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City hosts matchmaking event

The City of Greater Sudbury ventured into the matchmaking business January 12th, organizing a career fair that attracted approximately 300 young people interested in the mining industry.

The City of Greater Sudbury ventured into the matchmaking business January 12th, organizing a career fair that attracted approximately 300 young people interested in the mining industry.

The half-day event included an orientation forum in Council chambers, welcoming addresses by Greater Sudbury Mayor John Rodriguez and Ontario Mines Minister Rick Bartolucci and presentations by mining company recruiters. CVRD Inco, Xstrata Nickel, Cementation Canada, Dynatech, the Redpath Group, the Canadian Diamond Drilling Association and the region’s colleges and universities set up booths in the City Hall lobby to answer questions and provide information.

Lionol Hawke, a human resources recruiter for Cementation Canada, said the North Bay mining contractor will need to recruit between 150 and 200 miners and tradespeople in 2007 to staff projects across North America. Young people with experience in heavy industry are preferred, but the company is also prepared to train raw talent, said Hawke.

Jim Seeley, a contract administrator with Dynatech Corp., said the demand is so great that “if you’re an experienced miner, you can quit your job at lunchtime and have a new job tomorrow morning.” For everyone else, it’s a case of ‘What do you have to sell?’”

Young people with transferable skills, including dump truck and front-end loader operators, are also in demand, he said.

The idea for the matchmaking event came from City staff responsible for administering the provincial government’s Ontario Works program.

“We had a lot of people showing up who said they wanted to go into the mining industry,” said Vivienne Martin, the City’s manager of employment support. “Others were under the impression that all they had to do was get their common core and Inco would hire them. We knew their information was not always accurate, so we thought it would be a good idea to bring them together with the people who do the hiring to clearly explain to them the skills and training they need.”

The idea was warmly received by mining company recruiters, who were receiving thousands of questionable résumés from unqualified candidates.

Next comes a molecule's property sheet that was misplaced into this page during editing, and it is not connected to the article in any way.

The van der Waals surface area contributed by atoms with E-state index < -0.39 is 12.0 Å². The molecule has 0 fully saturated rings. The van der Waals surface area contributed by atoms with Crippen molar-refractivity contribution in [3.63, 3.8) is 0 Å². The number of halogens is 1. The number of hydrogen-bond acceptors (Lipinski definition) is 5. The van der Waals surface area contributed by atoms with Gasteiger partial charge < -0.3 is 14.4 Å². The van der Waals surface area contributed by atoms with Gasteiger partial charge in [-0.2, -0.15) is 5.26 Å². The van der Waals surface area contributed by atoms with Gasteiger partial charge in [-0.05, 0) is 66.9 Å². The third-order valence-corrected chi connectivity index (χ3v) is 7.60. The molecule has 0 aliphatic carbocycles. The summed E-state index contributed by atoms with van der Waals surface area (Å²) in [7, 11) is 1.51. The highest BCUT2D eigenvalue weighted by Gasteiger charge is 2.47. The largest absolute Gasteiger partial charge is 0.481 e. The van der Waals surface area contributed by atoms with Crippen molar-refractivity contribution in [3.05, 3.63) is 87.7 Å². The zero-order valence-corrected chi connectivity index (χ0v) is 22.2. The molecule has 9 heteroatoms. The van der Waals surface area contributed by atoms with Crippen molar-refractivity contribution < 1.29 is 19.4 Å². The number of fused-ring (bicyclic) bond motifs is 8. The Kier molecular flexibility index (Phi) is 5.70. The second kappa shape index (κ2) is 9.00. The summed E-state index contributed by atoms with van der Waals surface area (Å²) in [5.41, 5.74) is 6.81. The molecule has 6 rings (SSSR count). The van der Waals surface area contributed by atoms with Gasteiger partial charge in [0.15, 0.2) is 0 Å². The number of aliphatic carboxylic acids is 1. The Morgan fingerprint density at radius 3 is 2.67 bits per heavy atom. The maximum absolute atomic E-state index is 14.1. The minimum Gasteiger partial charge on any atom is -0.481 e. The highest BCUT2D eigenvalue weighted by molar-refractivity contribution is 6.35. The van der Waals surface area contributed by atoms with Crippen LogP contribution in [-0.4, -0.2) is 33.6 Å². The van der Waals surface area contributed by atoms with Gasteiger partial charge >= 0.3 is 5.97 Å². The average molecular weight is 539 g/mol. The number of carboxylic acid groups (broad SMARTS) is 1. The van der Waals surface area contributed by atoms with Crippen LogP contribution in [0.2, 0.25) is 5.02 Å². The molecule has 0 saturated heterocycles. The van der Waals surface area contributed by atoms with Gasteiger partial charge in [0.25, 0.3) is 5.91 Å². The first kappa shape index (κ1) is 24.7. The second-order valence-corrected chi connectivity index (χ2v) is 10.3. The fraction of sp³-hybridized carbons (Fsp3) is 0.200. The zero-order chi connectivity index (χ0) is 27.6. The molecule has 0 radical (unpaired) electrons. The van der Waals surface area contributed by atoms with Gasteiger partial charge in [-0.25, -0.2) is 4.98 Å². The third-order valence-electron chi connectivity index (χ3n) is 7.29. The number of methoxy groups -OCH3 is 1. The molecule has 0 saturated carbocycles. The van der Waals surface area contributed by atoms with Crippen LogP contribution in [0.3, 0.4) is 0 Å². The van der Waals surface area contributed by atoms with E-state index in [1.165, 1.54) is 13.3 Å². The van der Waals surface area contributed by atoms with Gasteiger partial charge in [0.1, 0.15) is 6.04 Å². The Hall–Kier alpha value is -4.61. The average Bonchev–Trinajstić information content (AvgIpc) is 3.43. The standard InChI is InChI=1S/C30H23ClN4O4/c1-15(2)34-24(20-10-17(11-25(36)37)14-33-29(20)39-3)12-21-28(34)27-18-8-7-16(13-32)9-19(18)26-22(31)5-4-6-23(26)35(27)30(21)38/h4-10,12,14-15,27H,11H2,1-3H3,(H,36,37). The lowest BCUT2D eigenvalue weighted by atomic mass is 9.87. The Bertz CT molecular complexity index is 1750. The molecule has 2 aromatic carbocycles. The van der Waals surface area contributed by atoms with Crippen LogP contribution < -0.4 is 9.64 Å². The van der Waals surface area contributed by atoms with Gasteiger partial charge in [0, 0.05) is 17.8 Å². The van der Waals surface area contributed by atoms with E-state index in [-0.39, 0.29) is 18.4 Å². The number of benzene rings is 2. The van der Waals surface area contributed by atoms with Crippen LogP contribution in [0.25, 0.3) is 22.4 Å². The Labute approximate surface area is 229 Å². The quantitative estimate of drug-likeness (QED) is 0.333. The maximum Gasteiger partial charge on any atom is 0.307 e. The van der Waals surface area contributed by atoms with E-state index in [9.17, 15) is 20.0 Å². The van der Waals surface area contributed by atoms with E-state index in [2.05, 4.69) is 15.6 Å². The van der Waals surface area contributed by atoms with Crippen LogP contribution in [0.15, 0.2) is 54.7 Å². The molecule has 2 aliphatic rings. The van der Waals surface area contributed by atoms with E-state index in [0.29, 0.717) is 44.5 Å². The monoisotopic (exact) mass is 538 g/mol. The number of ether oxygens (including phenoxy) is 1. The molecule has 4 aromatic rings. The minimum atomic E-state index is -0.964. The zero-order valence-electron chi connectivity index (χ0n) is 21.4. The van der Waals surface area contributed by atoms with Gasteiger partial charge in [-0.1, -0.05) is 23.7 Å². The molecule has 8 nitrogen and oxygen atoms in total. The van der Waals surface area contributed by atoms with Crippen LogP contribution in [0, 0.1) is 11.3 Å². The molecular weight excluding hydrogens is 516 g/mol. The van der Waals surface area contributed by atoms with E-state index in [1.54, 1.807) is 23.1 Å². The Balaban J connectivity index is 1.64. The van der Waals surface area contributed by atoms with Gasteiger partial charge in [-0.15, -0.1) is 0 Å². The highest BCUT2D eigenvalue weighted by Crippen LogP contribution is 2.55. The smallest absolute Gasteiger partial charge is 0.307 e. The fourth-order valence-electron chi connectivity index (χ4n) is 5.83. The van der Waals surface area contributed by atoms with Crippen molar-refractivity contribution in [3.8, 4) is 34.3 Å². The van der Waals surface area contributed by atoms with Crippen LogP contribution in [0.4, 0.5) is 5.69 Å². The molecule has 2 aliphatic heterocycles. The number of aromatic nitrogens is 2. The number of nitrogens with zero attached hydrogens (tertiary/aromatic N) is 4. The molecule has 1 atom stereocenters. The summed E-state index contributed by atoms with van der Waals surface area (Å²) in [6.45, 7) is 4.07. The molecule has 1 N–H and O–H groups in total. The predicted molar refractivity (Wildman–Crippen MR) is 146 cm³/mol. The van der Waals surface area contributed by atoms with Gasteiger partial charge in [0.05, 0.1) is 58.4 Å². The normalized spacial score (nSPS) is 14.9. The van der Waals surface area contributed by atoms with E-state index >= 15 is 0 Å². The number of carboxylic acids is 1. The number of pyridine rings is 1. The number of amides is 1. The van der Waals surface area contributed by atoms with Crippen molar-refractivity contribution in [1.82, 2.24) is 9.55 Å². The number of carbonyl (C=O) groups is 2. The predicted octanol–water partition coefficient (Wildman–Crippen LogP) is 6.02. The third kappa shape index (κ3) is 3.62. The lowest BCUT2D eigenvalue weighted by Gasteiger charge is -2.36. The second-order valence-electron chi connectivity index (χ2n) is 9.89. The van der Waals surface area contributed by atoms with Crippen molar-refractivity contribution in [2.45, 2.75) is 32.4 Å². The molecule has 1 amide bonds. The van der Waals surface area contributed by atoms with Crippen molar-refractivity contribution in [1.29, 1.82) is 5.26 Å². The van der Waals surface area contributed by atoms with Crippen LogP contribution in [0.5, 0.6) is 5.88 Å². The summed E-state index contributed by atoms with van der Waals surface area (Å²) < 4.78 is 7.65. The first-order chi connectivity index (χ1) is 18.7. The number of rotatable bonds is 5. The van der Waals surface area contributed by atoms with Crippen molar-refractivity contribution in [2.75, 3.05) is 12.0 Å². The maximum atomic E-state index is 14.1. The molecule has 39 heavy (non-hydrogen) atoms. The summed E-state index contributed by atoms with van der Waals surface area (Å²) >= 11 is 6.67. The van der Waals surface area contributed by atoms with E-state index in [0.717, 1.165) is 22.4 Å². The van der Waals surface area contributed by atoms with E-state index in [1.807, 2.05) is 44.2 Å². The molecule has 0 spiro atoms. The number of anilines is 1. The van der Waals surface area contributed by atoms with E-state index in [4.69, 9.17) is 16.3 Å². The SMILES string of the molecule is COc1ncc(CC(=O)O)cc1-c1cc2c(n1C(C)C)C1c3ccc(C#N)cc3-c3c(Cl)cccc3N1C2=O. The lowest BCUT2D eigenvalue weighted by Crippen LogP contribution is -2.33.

Job seekers packed the Council chambers and an overflow conference room, and booth space in the lobby filled up quickly.

“We figured we were on the right path because we didn’t even have to advertise for companies to set up booths. We were already at capacity when we thought of going to the media,” said Martin.

In his remarks to the hundreds of young people in the audience, Mines Minister Bartolucci projected a bright future for the province’s mining industry.

“We have been mining in Sudbury for well over a century and new and significant discoveries of minerals are still being found,” he said. “That bodes well for your career in mining. Moreover, Sudbury is the epicenter of a critical mass of expertise that makes Ontario the global leader in mineral development. We stand out globally, not only for our natural mineral endowment, but also for our strength in all areas of mining.”

Sudbury Mayor John Rodriguez, a former school principal and federal member of parliament, reminisced about the mining industry’s unsavoury reputation from years ago.

“For a long time, we equated carrying a lunch pail with something no young person should aspire to. [Parents] wanted their sons and daughters to become professionals because they thought that if you wore a tie and suit, you’d have prestige. Well, we know that’s not true today,” he said. “Years ago, you needed muscles. Today, you need education, drive and commitment.”

Overwhelmed by the positive response to the event, City staff are now considering the possibility of a repeat performance – this time focusing on employ-ment opportunities with the region’s mining supply companies.